Besides conventions, the World Health Assembly may adopt legally binding regu­lations in five areas: 1) sanitary and quar­antine requirements for preventing the international spread of disease; 2) nomenclatures of diseases, causes of death, and public health practices; 3) standards for diagnostic procedures aimed at an inter­national use; d) standards ascertaining the safety, purity and potency of biological, pharmaceutical and similar products in international trade; and (e) advertising and labelling of biological, pharmaceutical and similar products in international trade. The first of these areas sets the legal basis for the International Health Regulations (IHR) of 2005, currently the main legally binding instrument that focuses on the transboundary spread of diseases.

Under Article 21 of the WHO Constitution, the World Health Assembly can adopt regulations that are legally binding on states unless they expressly reject them (“opt out”). Once the period specified in the regu­lations for rejecting or formulating reser­va­tions has elapsed, the rules in question are binding on all states that have not expressed any objections. A salient procedural feature of WHO regulations is that, the participation of national legislatures or other gov­ern­mental bodies involved in the approval of treaties is not necessary. In addition, the regulations require a lower voting threshold at the World Health Assembly than conventions. This was accepted by WHO Mem­ber States when they ratified the orga­nisa­tion’s constitution and is perhaps a testa­ment to the trust that governments place in their delegates to the World Health Assembly.

In January 2022, the US government sub­mitted a proposal to amend 13 provisions of the IHR (2005). However, delegates to the 75th World Health Assembly in May 2022 only approved the suggestion to shorten the period for rejecting amendments under Articles 55 or 59 of the IHR (2005) from 18 to 10 months and the period before such amendments come into force from 24 to 12 months. The other initiatives from the US government included the possibility for the WHO to declare a public health emergency of international concern without first con­sulting the affected Member States, and the creation of a new mid-level emergency declaration. Here, WHO Member States felt that more time was needed to discuss the scope of such changes.

So far, 16 States Parties – including the U.S. – have submitted proposals for amend­ing the IHR (2005), both on their own behalf and in association with regional groupings, including the EU, the WHO Afri­can Region, the Eurasian Economic Union and MERCOSUR. The proposed amendments are publicly available in full on the WHO website, and are also depicted in a com­pilation showing the wording that would change. Currently, a so-called Review Com­mittee is busy summarising these amend­ment proposals and is preparing its report, due by mid-January 2023. The Review Com­mittee’s report will serve as the basis for the final proposal prepared by a Working Group on Amendments to the International Health Regulations (2005), composed of selected delegates from States Parties. The latter body will draft the legal text and, even­tually, submit the final amendment proposal to the WHO Director-General, who should then circulate it to all States Parties at least four months before the 2024 World Health Assembly.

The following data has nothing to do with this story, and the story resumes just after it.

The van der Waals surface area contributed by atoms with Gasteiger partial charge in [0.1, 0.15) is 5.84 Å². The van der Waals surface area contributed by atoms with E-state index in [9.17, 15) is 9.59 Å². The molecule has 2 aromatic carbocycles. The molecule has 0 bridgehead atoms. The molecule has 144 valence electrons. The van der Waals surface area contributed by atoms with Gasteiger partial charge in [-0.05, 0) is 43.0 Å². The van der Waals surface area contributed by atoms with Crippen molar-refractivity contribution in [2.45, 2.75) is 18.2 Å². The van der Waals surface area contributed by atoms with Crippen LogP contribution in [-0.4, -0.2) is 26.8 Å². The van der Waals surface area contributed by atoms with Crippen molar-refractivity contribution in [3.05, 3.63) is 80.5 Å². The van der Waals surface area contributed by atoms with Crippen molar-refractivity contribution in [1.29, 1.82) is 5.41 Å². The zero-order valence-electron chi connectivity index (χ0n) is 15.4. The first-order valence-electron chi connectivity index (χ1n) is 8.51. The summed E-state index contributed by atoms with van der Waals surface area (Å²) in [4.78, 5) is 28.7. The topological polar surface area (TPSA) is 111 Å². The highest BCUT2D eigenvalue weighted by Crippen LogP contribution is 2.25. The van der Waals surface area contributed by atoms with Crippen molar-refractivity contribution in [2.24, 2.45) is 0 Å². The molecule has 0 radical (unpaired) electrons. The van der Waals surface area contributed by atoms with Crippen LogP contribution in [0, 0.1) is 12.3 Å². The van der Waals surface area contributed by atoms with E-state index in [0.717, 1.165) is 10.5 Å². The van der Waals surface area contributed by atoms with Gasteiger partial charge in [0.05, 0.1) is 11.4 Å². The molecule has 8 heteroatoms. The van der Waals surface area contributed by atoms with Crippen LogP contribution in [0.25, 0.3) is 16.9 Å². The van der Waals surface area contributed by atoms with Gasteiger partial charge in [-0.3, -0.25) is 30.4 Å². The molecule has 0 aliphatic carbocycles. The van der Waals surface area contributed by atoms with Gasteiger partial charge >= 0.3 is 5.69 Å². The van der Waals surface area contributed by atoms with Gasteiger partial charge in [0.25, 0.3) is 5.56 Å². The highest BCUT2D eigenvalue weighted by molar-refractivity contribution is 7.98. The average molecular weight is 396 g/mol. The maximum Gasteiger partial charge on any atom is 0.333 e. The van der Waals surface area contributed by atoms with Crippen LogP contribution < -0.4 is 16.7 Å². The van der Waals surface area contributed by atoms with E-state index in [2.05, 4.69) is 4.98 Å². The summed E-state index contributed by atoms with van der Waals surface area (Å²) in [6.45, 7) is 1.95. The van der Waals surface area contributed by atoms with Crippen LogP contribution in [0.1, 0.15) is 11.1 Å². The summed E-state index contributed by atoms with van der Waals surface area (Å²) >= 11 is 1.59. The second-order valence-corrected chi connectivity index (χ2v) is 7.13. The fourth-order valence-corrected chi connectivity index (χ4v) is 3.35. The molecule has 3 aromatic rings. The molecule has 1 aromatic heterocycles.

Minding pitfalls ahead

Particular pitfalls lurk in both lawmaking processes. Compared with the amendments to the IHR (2005), the negotiations on a com­pletely new pandemic treaty are mired in heated arguments. This is because there is not yet a clear framing for some of the issues it addresses, and their discussion is correspondingly open-ended. For example, the One Health approach includes aspects of environmental protection, food safety and animal health, where direct overlaps with other norms of international law must be taken into account. So far, it is not clear how these overlaps will be addressed. Fur­thermore, even if a future pandemic treaty were to be adopted by the World Health Assembly, its success would depend to a large extent on the respective domestic political constellations in the 194 Member States because of the ratification process required. In other words, it could take a very long time for a significant number of countries to complete their respective national procedures.

At the same time, the comparatively streamlined procedure for entry into force of amendments to the IHR (2005) does not mean that consensus is self-evident. Both the International Sanitary Regulations of 1951 and the IHR (1969) were opposed or were met with reservations and rejections by a number of WHO Member States. By contrast, when the current IHR was adopted in 2005, only India and the United States expressed reservations. However, neither of these states wished to alter the primary obligations found in the provisions. Through­out the history of the WHO, proposed amendments have never been as intensively debated as the revisions proposed by the United States in 2022. This is likely related to the fact that the stakes are high given the catastrophic scale of the COVID-19 pan­demic.